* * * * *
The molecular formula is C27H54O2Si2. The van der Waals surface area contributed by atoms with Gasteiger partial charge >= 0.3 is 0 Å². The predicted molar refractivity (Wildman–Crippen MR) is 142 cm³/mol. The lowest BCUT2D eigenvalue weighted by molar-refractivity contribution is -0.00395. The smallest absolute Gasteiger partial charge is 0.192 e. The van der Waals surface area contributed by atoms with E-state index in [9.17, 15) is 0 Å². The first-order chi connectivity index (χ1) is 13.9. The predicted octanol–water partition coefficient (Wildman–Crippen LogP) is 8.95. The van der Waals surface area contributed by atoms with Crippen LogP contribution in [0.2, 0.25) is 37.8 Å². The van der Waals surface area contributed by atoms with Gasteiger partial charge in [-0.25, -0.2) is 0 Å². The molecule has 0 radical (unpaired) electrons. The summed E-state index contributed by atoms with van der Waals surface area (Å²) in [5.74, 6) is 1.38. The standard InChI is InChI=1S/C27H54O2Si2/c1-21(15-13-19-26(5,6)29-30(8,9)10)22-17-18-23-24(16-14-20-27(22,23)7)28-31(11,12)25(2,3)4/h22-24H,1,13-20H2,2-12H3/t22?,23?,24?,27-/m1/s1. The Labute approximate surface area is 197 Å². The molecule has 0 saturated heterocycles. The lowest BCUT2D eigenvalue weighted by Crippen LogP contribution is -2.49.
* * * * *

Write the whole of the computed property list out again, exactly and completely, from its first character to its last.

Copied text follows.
The molecular formula is C27H54O2Si2. The van der Waals surface area contributed by atoms with Gasteiger partial charge >= 0.3 is 0 Å². The predicted molar refractivity (Wildman–Crippen MR) is 142 cm³/mol. The lowest BCUT2D eigenvalue weighted by molar-refractivity contribution is -0.00395. The smallest absolute Gasteiger partial charge is 0.192 e. The van der Waals surface area contributed by atoms with E-state index in [9.17, 15) is 0 Å². The first-order chi connectivity index (χ1) is 13.9. The predicted octanol–water partition coefficient (Wildman–Crippen LogP) is 8.95. The van der Waals surface area contributed by atoms with Crippen LogP contribution in [0.2, 0.25) is 37.8 Å². The van der Waals surface area contributed by atoms with Gasteiger partial charge in [-0.25, -0.2) is 0 Å². The molecule has 0 radical (unpaired) electrons. The summed E-state index contributed by atoms with van der Waals surface area (Å²) in [5.74, 6) is 1.38. The standard InChI is InChI=1S/C27H54O2Si2/c1-21(15-13-19-26(5,6)29-30(8,9)10)22-17-18-23-24(16-14-20-27(22,23)7)28-31(11,12)25(2,3)4/h22-24H,1,13-20H2,2-12H3/t22?,23?,24?,27-/m1/s1. The Labute approximate surface area is 197 Å². The molecule has 0 saturated heterocycles. The lowest BCUT2D eigenvalue weighted by Crippen LogP contribution is -2.49.